ATE gets design authority to upgrade the BAE Systems Hawk.Advanced Technologies & Engineering (ATE) is on the cusp of exporting the most advanced avionics software ever developed in SA, the company says.
The programming, along with the associated hardware, cost about $100 million to research, develop and certify to exacting aviation standards and can be retrofitted to hundreds of BAE Systems Hawk light fighter aircraft in the world today.
Additionally, the software and avionics can be readily adapted for other aircraft types, meaning the country stands to gain millions by successfully exporting the technology.
The software, which ATE Hawk program manager Dirk de Villiers says runs to over a million lines of code, is certified to the Radio Technical Commission for Aeronautics` DO-178B global standard, used by the US Federal Aviation Authority to certify software for use in aircraft.
De Villiers adds the software and associated hardware has been successfully integrated and brought into service aboard the SA Air Force`s (SAAF`s) BAE Systems Mk120 Hawk lead-in fighter trainers. About 900 Hawks of various marks are flying with 18 air forces and older variants provide a ready market for ATE`s integrated navigation and weapons systems (INWS).
Armscor Hawk programme manager Johan Ferreira says the system is the first time the country has achieved such a high level of integration and certification. “The avionics in this aircraft are the most complex developed in this country. This is also the first time that I`m aware of, that we have certified avionics to the DO-178B standard.”
Selling the avionics as an upgrade abroad will benefit both the government – which owns some of the intellectual property rights – and the defence industry, says Ferreira and ATE external affairs director Lorris Duncker.
Ferreira adds that exports will allow ATE and the consortium it led to develop and build the INWS to maintain design authority.
“This is a capacity we must maintain, we need to market the programme. A contract for ATE as a systems house is a contract for industry at large.”
The software was delivered in three tranches, with an initial version, called Operational Capability (OC) 1, delivered in 2006 offering basic flight functions. OC1 was used to test the aircraft and bring it into operational service with 85 Combat Flying School. OC2 followed in 2007 and allowed pilot training to commence. OC3 followed and allows the aircraft to engage in combat and advanced training.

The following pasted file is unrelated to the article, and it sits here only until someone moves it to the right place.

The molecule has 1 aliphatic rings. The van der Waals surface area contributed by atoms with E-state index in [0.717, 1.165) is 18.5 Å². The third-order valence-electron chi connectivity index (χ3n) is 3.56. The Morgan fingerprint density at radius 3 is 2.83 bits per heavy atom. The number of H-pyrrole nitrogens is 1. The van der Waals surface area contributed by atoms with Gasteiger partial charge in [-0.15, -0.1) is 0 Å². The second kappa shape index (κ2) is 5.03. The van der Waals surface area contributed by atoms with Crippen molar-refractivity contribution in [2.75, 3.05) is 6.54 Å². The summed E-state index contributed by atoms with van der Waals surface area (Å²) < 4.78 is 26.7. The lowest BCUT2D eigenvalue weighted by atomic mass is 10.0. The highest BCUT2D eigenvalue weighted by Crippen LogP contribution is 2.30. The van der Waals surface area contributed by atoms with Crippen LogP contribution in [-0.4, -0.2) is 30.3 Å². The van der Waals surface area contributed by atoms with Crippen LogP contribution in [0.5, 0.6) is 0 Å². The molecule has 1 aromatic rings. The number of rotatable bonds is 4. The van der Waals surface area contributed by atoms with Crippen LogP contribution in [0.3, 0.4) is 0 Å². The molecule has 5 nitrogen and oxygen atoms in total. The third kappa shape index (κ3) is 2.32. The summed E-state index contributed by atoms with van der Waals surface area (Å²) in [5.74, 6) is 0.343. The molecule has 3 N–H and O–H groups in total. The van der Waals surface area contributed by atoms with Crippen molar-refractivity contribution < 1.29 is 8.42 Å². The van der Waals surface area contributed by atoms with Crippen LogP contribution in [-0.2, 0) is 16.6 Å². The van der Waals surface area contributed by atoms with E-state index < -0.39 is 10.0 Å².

Duncker says the software was developed on the back of more than a decade`s experience. “It started in 1992, when ATE was selected for the SAAF`s Project Neckwar, the development of a Glass Cockpit Avionics Demonstrator using a Mirage F1 as platform.
“In 1994, ATE was selected for the development of the glass cockpit for the Pilatus PC-7 MkII [Astra] trainer for the SAAF. This gave ATE the expertise base to team up with Thomson-CSF (now Thales), to be selected for the upgrade of the navigation and weapons system for the Mirage F1 of the Spanish Air Force,” Duncker adds.
“With bombing algorithms developed within ATE, the upgraded Mirage F1 did not only serve as gap filler while awaiting the Eurofighter, but demonstrated bombing accuracies equivalent to the best in the western world.”
“These local and international projects cemented a local expertise level that brought the Hawk software development from an initial high risk profile to a success for ATE and the local defence industry,” says Duncker.
The avionics hardware and software developed for the Hawk can also be put to use elsewhere in SAAF`s inventory. The SAAF is about to decide on upgrading the Astra cockpit and industry players speculate the work will go to the aircraft`s Swiss manufacturer.
“The initial instruction to the Hawk Navigation and Weapons System Programme was to ‘Gripenise the Hawk` so as to have a seamless transition between training from Hawk to Gripen,” says De Villiers. (The Gripen is the Air Force`s new Advanced Light Fighter Aircraft.)
“Now the message that industry conveys to Armscor is to ‘Hawkenise the Pilatus`, so as to achieve commonality between avionics of the Hawk and Pilatus Aircraft. This would be in preference to procuring a new system, distinctly different to Hawk,” De Villiers says.